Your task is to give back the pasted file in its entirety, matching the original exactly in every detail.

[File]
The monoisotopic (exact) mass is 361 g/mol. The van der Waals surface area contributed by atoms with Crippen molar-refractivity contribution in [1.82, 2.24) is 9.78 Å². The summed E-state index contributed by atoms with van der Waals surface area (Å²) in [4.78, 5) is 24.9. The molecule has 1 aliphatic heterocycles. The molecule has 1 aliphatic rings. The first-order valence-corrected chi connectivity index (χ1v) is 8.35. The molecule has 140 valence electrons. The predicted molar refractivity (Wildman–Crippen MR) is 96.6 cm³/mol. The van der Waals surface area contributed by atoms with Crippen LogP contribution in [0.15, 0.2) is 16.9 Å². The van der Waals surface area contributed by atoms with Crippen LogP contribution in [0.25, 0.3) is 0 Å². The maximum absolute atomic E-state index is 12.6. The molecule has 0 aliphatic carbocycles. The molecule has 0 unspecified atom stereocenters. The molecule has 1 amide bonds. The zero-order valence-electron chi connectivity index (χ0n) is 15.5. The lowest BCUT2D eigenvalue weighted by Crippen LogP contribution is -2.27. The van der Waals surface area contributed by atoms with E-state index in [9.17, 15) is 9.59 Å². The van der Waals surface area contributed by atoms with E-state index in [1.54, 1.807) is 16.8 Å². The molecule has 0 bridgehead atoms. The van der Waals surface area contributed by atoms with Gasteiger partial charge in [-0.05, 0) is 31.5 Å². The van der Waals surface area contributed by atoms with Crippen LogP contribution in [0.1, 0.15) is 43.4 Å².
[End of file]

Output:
The monoisotopic (exact) mass is 361 g/mol. The van der Waals surface area contributed by atoms with Crippen molar-refractivity contribution in [1.82, 2.24) is 9.78 Å². The summed E-state index contributed by atoms with van der Waals surface area (Å²) in [4.78, 5) is 24.9. The molecule has 1 aliphatic heterocycles. The molecule has 1 aliphatic rings. The first-order valence-corrected chi connectivity index (χ1v) is 8.35. The molecule has 140 valence electrons. The predicted molar refractivity (Wildman–Crippen MR) is 96.6 cm³/mol. The van der Waals surface area contributed by atoms with Crippen LogP contribution in [0.15, 0.2) is 16.9 Å². The van der Waals surface area contributed by atoms with Crippen LogP contribution in [0.25, 0.3) is 0 Å². The maximum absolute atomic E-state index is 12.6. The molecule has 0 aliphatic carbocycles. The molecule has 0 unspecified atom stereocenters. The molecule has 1 amide bonds. The zero-order valence-electron chi connectivity index (χ0n) is 15.5. The lowest BCUT2D eigenvalue weighted by Crippen LogP contribution is -2.27. The van der Waals surface area contributed by atoms with E-state index in [9.17, 15) is 9.59 Å². The van der Waals surface area contributed by atoms with E-state index in [1.54, 1.807) is 16.8 Å². The molecule has 0 bridgehead atoms. The van der Waals surface area contributed by atoms with Gasteiger partial charge in [-0.05, 0) is 31.5 Å². The van der Waals surface area contributed by atoms with Crippen LogP contribution in [0.1, 0.15) is 43.4 Å².